While most people only credit Alan Turing for cracking of the Enigma, it is important to recognize the critical role that Marian Rejewski in paving the way for the Allies’ success.
In the early days of the war, Rejewski along with the Polish Cipher Bureau were able to identify that each letter in the ciphertext was linked to a chain of letters, thus allowing them to deduce that a relationship lied between the letters. This discovery removed the mystery surrounding the aptly named Enigma as they could now discern a pattern. If a pattern is present, then it can be concluded that there was a process taken to produce that which also means that, armed with logic and a lot of hard work, the steps in that process can be deduced. Had Rejewski not made this discovery, it can be argued that Turing would never have been able to crack the Enigma as it gave him a direction to pursue and a starting position of where to do that from.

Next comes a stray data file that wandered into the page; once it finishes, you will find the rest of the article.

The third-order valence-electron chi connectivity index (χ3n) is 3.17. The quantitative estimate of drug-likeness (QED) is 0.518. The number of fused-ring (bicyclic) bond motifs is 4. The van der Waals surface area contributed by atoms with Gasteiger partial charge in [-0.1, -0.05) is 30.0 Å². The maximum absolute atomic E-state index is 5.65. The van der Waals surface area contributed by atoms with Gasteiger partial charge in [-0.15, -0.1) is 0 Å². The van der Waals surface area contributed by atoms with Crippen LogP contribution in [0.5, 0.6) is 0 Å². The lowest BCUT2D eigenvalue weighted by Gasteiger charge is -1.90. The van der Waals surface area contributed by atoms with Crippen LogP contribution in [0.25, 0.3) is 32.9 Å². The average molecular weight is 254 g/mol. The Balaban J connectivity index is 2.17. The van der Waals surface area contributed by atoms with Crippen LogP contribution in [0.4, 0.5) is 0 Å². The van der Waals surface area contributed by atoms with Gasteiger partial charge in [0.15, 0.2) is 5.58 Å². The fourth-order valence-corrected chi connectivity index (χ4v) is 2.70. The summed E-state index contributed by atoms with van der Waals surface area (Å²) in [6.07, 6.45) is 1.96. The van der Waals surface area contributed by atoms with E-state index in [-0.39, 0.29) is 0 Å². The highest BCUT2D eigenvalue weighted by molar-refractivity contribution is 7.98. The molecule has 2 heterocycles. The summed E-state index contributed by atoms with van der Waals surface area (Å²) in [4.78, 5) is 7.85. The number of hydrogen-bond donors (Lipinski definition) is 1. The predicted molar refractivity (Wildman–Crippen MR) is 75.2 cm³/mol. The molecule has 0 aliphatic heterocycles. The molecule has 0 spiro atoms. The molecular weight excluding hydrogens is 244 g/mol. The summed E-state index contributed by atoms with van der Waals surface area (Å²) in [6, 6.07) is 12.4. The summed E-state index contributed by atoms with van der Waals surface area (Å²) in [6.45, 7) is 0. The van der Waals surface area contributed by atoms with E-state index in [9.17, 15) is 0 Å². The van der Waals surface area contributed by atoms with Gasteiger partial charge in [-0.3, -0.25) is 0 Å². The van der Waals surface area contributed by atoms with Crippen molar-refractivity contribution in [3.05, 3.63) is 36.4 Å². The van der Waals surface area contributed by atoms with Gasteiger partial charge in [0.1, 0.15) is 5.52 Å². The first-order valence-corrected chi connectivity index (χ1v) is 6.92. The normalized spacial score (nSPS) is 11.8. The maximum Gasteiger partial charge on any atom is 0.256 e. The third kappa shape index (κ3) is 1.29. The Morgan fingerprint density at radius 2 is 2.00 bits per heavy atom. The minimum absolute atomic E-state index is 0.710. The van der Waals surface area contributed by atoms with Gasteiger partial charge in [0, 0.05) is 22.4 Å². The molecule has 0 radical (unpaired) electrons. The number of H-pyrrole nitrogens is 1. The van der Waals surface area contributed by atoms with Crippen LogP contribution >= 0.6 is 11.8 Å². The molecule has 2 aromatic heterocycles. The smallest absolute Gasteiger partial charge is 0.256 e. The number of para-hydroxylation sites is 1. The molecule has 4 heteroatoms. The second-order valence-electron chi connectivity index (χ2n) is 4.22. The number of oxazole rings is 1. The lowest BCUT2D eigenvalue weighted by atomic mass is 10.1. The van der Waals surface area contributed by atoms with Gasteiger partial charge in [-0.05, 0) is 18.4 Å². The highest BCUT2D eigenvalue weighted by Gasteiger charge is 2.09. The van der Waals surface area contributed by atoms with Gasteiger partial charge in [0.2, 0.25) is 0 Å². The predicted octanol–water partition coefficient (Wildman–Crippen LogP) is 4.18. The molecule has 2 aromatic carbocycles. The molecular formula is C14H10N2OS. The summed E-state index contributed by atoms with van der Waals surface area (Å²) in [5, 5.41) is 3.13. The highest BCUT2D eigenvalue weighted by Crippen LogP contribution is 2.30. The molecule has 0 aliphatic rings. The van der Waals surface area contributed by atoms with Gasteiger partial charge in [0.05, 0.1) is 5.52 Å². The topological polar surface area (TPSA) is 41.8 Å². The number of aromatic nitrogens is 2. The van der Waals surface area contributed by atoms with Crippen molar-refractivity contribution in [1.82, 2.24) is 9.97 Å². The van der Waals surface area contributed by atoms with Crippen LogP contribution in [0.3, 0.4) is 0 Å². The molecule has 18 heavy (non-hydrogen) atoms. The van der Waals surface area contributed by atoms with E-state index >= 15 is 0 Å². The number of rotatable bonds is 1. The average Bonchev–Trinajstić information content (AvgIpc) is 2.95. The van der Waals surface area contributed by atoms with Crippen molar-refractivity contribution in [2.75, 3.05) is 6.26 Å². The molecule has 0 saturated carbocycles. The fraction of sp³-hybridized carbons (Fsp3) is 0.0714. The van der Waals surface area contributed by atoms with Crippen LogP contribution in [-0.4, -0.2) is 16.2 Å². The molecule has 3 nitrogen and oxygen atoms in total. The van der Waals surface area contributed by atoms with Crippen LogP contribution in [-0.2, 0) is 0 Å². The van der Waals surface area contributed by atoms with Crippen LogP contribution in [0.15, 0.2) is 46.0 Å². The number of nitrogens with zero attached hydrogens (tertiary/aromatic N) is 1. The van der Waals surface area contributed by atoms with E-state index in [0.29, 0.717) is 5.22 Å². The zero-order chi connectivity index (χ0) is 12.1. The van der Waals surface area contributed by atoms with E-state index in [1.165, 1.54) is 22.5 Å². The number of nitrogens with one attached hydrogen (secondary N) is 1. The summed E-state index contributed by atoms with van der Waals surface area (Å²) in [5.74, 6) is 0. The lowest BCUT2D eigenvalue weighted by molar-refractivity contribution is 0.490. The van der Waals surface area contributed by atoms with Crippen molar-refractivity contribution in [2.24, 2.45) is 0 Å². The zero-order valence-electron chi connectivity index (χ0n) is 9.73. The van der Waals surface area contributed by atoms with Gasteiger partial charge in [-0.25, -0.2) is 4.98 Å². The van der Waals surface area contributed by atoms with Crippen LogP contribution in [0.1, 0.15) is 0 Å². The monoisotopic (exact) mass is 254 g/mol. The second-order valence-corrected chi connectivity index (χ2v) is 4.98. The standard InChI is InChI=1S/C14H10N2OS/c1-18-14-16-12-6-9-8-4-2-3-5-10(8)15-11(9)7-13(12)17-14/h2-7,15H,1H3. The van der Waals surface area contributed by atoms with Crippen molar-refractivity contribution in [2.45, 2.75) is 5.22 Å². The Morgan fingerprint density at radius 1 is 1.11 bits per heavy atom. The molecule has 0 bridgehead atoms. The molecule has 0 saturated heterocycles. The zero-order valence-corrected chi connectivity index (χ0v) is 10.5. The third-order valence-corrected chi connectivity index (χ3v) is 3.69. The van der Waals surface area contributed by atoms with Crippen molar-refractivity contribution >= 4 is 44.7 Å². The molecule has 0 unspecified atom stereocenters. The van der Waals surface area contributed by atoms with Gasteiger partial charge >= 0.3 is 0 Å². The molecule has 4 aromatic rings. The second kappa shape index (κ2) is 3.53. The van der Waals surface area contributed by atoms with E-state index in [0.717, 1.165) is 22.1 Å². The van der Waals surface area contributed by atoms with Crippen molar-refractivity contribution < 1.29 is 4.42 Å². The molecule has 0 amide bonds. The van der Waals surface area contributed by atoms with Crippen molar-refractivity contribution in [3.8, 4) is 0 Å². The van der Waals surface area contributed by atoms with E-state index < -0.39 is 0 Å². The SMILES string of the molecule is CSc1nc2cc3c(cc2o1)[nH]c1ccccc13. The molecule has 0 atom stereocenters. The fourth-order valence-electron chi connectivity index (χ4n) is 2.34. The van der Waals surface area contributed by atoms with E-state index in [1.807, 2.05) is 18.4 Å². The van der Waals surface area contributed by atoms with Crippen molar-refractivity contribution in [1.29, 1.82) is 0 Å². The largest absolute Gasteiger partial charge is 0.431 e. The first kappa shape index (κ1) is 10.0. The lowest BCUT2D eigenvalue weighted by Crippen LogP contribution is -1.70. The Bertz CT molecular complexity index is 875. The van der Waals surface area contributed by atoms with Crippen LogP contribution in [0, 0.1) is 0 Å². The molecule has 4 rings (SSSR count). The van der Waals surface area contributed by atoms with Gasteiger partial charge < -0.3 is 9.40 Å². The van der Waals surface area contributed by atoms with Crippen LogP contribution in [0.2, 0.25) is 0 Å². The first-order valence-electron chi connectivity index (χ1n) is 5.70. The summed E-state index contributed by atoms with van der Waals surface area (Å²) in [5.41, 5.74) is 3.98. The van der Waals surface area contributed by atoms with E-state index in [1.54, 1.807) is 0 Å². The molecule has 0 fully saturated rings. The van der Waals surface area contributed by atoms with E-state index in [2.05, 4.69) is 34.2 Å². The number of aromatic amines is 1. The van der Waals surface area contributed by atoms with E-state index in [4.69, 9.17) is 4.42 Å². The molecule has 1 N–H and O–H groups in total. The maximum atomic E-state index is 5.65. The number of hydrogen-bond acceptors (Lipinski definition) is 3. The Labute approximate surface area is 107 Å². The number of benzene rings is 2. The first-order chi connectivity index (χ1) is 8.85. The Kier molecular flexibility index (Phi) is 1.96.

In addition to this, Rejewski’s creation of the first bomba allowed Turing to understand the importance of mechanizing the cryptanalysis of the Enigma. By using a computer to solve the Enigma, it allowed the Allies to be more efficient. And so, when Turing was finally able to crack the Enigma, due to the time saved, the information deciphered was still useful and so they were able to anticipate and prepare for Germany’s attacks.
Although Singh argues that German overconfidence is the primary reason that the Allies were able to crack the Enigma, the principal reason for the Allies success was because of Rejewski. His creativity and innovative thinking was the breakthrough that allowed the Allies to ultimately break the Enigma.